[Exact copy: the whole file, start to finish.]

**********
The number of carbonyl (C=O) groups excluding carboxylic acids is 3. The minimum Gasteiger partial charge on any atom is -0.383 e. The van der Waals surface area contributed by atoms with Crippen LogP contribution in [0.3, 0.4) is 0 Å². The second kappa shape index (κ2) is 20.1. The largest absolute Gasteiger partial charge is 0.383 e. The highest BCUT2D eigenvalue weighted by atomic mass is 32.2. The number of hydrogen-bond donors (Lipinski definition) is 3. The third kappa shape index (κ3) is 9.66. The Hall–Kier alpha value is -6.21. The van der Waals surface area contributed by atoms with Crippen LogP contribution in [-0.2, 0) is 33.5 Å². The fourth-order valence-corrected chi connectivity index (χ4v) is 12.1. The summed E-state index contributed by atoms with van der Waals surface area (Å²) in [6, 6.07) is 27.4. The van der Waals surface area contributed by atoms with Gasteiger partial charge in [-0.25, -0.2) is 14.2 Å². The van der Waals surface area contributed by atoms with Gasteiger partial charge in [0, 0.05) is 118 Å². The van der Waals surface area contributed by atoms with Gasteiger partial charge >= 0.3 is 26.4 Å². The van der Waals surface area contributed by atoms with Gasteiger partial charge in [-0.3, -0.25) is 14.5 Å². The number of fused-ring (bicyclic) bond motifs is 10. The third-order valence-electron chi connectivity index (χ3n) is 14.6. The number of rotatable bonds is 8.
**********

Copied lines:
The number of carbonyl (C=O) groups excluding carboxylic acids is 3. The minimum Gasteiger partial charge on any atom is -0.383 e. The van der Waals surface area contributed by atoms with Crippen LogP contribution in [0.3, 0.4) is 0 Å². The second kappa shape index (κ2) is 20.1. The largest absolute Gasteiger partial charge is 0.383 e. The highest BCUT2D eigenvalue weighted by atomic mass is 32.2. The number of hydrogen-bond donors (Lipinski definition) is 3. The third kappa shape index (κ3) is 9.66. The Hall–Kier alpha value is -6.21. The van der Waals surface area contributed by atoms with Crippen LogP contribution in [-0.2, 0) is 33.5 Å². The fourth-order valence-corrected chi connectivity index (χ4v) is 12.1. The summed E-state index contributed by atoms with van der Waals surface area (Å²) in [6, 6.07) is 27.4. The van der Waals surface area contributed by atoms with Gasteiger partial charge in [-0.25, -0.2) is 14.2 Å². The van der Waals surface area contributed by atoms with Gasteiger partial charge in [0, 0.05) is 118 Å². The van der Waals surface area contributed by atoms with Gasteiger partial charge >= 0.3 is 26.4 Å². The van der Waals surface area contributed by atoms with Gasteiger partial charge in [-0.3, -0.25) is 14.5 Å². The number of fused-ring (bicyclic) bond motifs is 10. The third-order valence-electron chi connectivity index (χ3n) is 14.6. The number of rotatable bonds is 8.